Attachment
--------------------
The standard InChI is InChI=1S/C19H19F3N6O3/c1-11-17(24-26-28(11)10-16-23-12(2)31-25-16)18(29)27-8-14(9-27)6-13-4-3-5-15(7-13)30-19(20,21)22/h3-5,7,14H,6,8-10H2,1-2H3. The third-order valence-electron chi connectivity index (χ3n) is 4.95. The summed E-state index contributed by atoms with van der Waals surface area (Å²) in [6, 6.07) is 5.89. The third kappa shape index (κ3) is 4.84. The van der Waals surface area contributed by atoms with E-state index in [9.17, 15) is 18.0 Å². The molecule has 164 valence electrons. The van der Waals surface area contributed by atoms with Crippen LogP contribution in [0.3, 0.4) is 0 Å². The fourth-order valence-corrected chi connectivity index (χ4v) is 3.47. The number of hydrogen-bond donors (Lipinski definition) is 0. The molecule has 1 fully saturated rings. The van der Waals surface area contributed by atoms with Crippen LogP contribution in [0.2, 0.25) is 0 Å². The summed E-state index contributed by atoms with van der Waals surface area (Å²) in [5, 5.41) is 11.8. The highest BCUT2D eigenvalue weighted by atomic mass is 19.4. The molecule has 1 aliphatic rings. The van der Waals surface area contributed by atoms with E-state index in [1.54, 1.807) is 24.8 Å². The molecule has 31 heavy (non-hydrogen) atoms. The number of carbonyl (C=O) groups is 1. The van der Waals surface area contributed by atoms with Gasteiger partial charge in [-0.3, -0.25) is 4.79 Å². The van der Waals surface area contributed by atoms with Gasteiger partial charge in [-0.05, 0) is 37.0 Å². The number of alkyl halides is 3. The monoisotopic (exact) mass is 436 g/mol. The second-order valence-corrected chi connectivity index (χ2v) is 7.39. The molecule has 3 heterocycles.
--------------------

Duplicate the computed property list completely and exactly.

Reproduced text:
The standard InChI is InChI=1S/C19H19F3N6O3/c1-11-17(24-26-28(11)10-16-23-12(2)31-25-16)18(29)27-8-14(9-27)6-13-4-3-5-15(7-13)30-19(20,21)22/h3-5,7,14H,6,8-10H2,1-2H3. The third-order valence-electron chi connectivity index (χ3n) is 4.95. The summed E-state index contributed by atoms with van der Waals surface area (Å²) in [6, 6.07) is 5.89. The third kappa shape index (κ3) is 4.84. The van der Waals surface area contributed by atoms with E-state index in [9.17, 15) is 18.0 Å². The molecule has 164 valence electrons. The van der Waals surface area contributed by atoms with Crippen LogP contribution in [0.3, 0.4) is 0 Å². The fourth-order valence-corrected chi connectivity index (χ4v) is 3.47. The number of hydrogen-bond donors (Lipinski definition) is 0. The molecule has 1 fully saturated rings. The van der Waals surface area contributed by atoms with Crippen LogP contribution in [0.2, 0.25) is 0 Å². The summed E-state index contributed by atoms with van der Waals surface area (Å²) in [5, 5.41) is 11.8. The highest BCUT2D eigenvalue weighted by atomic mass is 19.4. The molecule has 1 aliphatic rings. The van der Waals surface area contributed by atoms with E-state index in [1.54, 1.807) is 24.8 Å². The molecule has 31 heavy (non-hydrogen) atoms. The number of carbonyl (C=O) groups is 1. The van der Waals surface area contributed by atoms with Gasteiger partial charge in [-0.3, -0.25) is 4.79 Å². The van der Waals surface area contributed by atoms with Gasteiger partial charge in [-0.05, 0) is 37.0 Å². The number of alkyl halides is 3. The monoisotopic (exact) mass is 436 g/mol. The second-order valence-corrected chi connectivity index (χ2v) is 7.39. The molecule has 3 heterocycles.